As reported in The Wall Street Journal in March, Fr. Michael Crosby has been fighting the tobacco industry since about 1980. Fr. Crosby, a Capuchin Franciscan based in Milwaukee, filed a shareholder resolution against tobacco giant Phillip Morris in late 2008, the goal being to help the company realize that it should not be building its profits on the backs of the most marginalized workers in the tobacco fields.
I’ve been able to get to know Fr. Crosby a bit since moving back to Wisconsin last year. He coordinates meetings between religious orders in Wisconsin, Minnesota and Iowa to pool their resources together, buy stocks in companies, and then attempts to file shareholder resolutions to encourage these companies to do business with Catholic Social Teaching values in mind. Fr. Crosby helps coordinate the funds of about 22 religious orders, but has less than $20,000 to work with. Usually, the group’s resolutions get less than 1% of a shareholder vote, and it’s hard to do a lot. When he filed the same resolution addressing green tobacco sickness with Reynolds American, Inc., it got about 10% of the shareholder vote. GTS, as it is called in the industry, is a typically non-fatal disease that causes nausea for the workers in the fields who are directly touching the tobacco plants.
As reported in the same Wall Street Journal article, Fr. Crosby received a letter from Phillip Morris saying it “has agreed to include in its contracts with leaf suppliers a specific provision requiring them to implement certain procedures to reduce the risk of green tobacco sickness.” The company asked him to withdraw his resolution in hopes that the issue could be addressed without a shareholder vote.
Fr. Crosby agreed to withdraw the resolution when the company agreed to utilize an external monitoring group through the Interfaith Center on Corporate Responsibility. He remains hopeful that the company will do the right thing.
Fr. Crosby has caught a lot of flack for this around the country, being called a “sell-out.” The Farm Labor Organizing Committee called his resolution a “feel-good solution.” But Fr. Crosby, who has been doing this sort of activism since 1973, said he has never seen this type of progress with a large tobacco company.
He recently traveled to Mumbai, India, for an international conference on tobacco. More than 120 countries were represented, with many countries trying to organize workers and promote legislation that changes the standards tobacco companies work under. Fr. Crosby indicated that he was one of the few at the conference who has a direct relationship with the big companies through shareholder activism.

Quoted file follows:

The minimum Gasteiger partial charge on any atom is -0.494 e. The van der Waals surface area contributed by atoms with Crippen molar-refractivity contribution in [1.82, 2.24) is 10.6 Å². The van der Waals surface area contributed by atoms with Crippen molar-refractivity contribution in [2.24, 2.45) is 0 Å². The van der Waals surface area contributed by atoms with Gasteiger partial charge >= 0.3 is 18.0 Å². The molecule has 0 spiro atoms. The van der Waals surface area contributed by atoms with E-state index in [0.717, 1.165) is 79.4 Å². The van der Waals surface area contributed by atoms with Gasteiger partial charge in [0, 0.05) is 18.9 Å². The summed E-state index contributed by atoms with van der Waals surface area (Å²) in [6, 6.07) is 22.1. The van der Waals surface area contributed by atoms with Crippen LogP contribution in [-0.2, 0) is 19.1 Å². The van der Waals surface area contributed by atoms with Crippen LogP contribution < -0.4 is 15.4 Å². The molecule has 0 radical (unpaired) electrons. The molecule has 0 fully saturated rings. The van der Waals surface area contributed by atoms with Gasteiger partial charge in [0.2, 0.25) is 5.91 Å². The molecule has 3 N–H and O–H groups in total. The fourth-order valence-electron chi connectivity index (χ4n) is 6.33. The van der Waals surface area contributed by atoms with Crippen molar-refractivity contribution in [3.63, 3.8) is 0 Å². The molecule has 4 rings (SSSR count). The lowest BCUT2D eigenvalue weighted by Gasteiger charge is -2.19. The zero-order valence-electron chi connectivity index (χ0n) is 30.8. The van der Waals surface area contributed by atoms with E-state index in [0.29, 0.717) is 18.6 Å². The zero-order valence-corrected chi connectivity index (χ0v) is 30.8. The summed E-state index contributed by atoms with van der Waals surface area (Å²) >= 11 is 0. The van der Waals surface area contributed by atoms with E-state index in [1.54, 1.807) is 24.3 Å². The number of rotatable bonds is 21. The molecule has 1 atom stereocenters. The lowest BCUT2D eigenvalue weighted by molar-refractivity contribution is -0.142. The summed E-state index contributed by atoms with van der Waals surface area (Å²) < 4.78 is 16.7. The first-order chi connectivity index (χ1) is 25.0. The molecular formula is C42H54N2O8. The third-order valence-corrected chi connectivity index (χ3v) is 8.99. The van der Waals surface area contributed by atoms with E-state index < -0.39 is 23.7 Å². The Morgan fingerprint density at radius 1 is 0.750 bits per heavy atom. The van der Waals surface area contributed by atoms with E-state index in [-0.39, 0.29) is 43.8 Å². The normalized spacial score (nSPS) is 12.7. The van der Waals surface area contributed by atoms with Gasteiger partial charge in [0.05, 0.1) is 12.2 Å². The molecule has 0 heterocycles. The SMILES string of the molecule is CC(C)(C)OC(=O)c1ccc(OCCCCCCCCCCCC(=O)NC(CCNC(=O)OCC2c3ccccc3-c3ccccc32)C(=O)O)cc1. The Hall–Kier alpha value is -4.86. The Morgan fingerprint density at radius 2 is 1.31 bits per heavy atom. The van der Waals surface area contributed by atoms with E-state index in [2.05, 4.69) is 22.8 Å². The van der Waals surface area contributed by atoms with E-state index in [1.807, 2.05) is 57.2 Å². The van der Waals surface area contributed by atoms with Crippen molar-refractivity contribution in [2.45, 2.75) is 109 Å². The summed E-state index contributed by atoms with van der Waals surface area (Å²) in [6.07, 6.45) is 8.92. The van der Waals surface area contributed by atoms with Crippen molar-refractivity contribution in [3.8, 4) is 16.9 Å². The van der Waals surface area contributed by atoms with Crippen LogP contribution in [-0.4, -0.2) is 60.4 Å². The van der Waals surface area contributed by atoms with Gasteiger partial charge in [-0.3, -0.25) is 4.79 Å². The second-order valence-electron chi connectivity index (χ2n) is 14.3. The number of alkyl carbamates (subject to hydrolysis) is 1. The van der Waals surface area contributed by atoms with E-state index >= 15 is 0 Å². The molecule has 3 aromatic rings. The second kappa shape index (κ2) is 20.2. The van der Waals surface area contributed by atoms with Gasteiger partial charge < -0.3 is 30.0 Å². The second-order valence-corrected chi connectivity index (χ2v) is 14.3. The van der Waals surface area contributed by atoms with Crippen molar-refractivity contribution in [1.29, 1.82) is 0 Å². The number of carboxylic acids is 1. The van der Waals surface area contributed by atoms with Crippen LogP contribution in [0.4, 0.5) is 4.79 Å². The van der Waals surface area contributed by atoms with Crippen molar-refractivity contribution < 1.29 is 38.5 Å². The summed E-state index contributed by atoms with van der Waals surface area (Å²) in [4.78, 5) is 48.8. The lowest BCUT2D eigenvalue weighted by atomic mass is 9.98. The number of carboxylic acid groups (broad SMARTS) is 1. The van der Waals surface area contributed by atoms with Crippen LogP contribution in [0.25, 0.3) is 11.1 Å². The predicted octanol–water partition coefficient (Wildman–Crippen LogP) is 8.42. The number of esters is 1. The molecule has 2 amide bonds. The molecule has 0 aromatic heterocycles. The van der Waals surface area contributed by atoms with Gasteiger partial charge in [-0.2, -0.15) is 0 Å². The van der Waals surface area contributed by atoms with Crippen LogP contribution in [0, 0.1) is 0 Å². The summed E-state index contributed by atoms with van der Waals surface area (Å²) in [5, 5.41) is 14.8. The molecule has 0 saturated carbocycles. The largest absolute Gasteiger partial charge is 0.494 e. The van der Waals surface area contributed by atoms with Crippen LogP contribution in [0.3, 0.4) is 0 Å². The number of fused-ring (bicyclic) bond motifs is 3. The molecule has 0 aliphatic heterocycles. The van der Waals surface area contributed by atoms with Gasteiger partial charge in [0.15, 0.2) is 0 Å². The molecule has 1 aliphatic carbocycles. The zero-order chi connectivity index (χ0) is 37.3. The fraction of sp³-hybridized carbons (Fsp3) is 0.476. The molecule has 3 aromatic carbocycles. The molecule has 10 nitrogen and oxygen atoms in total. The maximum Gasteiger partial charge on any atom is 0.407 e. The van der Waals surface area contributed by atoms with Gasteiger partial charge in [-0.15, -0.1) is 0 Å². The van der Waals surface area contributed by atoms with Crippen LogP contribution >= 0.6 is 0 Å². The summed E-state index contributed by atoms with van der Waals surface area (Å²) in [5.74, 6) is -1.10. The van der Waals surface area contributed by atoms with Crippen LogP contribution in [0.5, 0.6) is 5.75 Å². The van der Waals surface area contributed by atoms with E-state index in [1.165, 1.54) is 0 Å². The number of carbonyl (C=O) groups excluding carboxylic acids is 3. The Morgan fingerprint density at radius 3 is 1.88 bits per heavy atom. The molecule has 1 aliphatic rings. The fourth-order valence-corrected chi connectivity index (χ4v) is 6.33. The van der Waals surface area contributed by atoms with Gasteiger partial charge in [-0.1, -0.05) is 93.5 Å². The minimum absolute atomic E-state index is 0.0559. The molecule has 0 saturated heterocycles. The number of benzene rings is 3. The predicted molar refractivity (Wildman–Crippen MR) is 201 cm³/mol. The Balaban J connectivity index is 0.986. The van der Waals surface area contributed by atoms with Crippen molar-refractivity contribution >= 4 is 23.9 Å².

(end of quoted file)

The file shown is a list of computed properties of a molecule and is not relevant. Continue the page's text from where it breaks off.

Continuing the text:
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Fr. Crosby’s interest in the tobacco industry began after traveling to Nicaragua in 1980, and seeing the struggles that farmworkers were going through in the fields. He encouraged his order to buy stock in Phillip Morris so that he could better address these issues as a shareholder.
In some ways, the ability of Catholic religious orders to do effective shareholder activism and encourage companies and industries to fulfill Gospel values is becoming more difficult. Catholic women religious orders are aging and merging. Contemplative nuns have held their own in terms of recruiting new members, but don’t have enough money to engage in shareholder activism. In order to file shareholder resolutions, either a shareholder or group of shareholders need to hold a minimum of $2,000 of stock in a company for at least one year, and will hold that amount at the time of the next annual meeting. With stock prices tumbling in recent months, it becomes more difficult for a single religious order to own this much stock in order to have a voice in a company.
One hopes that Fr. Crosby’s gamble with the tobacco companies will work out, not just for his own credibility in the tobacco activist community around the world. Tobacco companies employ about 21,000 farmworkers in the United States, and estimates are that only 6,000 of these have documents to live and work here. If the companies do the right things to address the needs of the farmworkers to reduce their risk to GTS, then the most marginalized workers in our country stand to have their dignity and rights as workers respected and embraced. This becomes a true way to live out the 2000 pastoral document approved unanimously by the United States Conference of Catholic Bishops, “Welcoming the Stranger Among Us: Unity in Diversity.”
Mike Sweitzer-Beckman recently earned his Master of Divinity degree from the Jesuit School of Theology. He works at Forward Community Investments, a statewide loan fund for nonprofits that serve low-income people in Wisconsin. His hobbies include tennis, bicycling, spectator sports, and cooking.